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Clay Minerals in Saprolite Overlying Hydrothermally Altered and Unaltered Rocks, Vera Epithermal Gold Deposit, Australia

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Abstract:

Differentiating clay minerals that formed in a supergene environment during deep chemical weathering from those that formed during hydrothermal alteration at higher temperatures associated with a mineralizing event is important in the exploration for epithermal Au deposits. The purpose of this study was to further elucidate this topic by comparing morphological and chemical properties of clay minerals in saprolite overlying epithermally altered bedrock at the Vera Au deposit, Queensland, Australia, with those of clay minerals in saprolite overlying bedrock adjacent to the epithermal alteration zone. X-ray diffraction (XRD) and analytical transmission electron microscopy (ATEM) investigations identified kaolinite, illite, and interstratified illite-smectite, together with quartz, Fe and Ti oxide minerals, and the sulfate minerals jarosite, gypsum, alunite, and natroalunite. Kaolinite crystals within the weathered argillic alteration zone proximal to the epithermal quartz vein are generally larger (up to 3 m in diameter) and better formed (subhedral to euhedral) than crystals in saprolite distal to the hydrothermal alteration zone, in which smaller (mostly <1 m), subhedral to anhedral crystals dominate. Energy-dispersive spectrometry (EDS) analysis of single crystals indicated that kaolinite within the alteration zone has an Al/Si ratio indistinguishable from reference kaolinite and has small Fe concentrations, whereas distal saprolitic kaolinite has smaller Al/Si and greater Fe/Si ratios, consistent with the formation of low-Fe kaolinite during hydrothermal alteration and higher-Fe kaolinite during weathering. Illite and interstratified illite-smectite (I-S) were distinguished from kaolinite by their morphology and greater K/Si and smaller Al/Si ratios. The Illite and I-S morphology ranged from thin irregular masses through lath-like crystals in hydrothermal samples to larger, irregularly shaped crystals. The Ca/Si and K/Si ratios of single crystals in Ca-saturated clay minerals were consistent with the I-S interstratification parameters determined from XRD patterns.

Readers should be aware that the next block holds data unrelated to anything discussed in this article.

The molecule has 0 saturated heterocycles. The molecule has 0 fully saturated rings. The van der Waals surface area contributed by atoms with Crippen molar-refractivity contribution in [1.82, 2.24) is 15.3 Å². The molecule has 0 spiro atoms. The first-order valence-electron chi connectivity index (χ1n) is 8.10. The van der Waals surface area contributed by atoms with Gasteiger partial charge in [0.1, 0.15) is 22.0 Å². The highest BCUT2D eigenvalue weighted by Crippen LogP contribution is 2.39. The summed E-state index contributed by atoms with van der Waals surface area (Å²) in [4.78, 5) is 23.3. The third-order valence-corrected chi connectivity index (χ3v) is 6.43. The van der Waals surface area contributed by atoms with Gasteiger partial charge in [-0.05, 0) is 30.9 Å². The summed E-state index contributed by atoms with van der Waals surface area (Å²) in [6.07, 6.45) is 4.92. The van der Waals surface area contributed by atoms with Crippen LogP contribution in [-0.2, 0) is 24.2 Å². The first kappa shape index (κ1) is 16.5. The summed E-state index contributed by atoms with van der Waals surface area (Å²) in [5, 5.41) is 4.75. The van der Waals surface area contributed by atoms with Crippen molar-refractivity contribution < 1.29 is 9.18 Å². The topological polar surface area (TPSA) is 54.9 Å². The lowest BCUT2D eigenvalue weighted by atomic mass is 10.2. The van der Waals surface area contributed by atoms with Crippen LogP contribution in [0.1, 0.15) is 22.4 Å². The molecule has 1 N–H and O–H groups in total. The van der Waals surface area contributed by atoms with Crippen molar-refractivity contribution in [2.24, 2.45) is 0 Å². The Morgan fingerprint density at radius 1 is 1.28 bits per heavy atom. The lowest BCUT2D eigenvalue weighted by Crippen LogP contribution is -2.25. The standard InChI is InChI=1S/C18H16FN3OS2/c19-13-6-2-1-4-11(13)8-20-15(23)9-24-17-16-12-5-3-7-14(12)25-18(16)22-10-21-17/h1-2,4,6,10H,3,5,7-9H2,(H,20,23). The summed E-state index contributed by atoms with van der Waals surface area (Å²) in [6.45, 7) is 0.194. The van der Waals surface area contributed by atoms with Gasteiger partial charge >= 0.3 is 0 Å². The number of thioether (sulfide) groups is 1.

Keywords: ANALYTICAL ELECTRON MICROSCOPY; CLAY MINERALS; EPITHERMAL GOLD DEPOSIT; KAOLINITE; WEATHERING; X-RAY DIFFRACTION

Document Type: Research Article

DOI: https://doi.org/10.1346/CCMN.2010.0580606

Publication date: 2010-12-01

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  • The JOURNAL publishes articles of interest to the international community of clay scientists, including but not limited to areas in mineralogy, crystallography, geology, geochemistry, sedimentology, soil science, agronomy, physical chemistry, colloid chemistry, ceramics, petroleum engineering, foundry engineering, and soil mechanics. Clays and Clay Minerals exists to disseminate to its worldwide readership the most recent developments in all of these aspects of clay materials. Manuscripts are welcome from all countries.

    Clays and Clay Minerals is the official publication of The Clay Minerals Society.

    The Editor-in-Chief is Professor Joseph W. Stucki jstucki@illinois.edu

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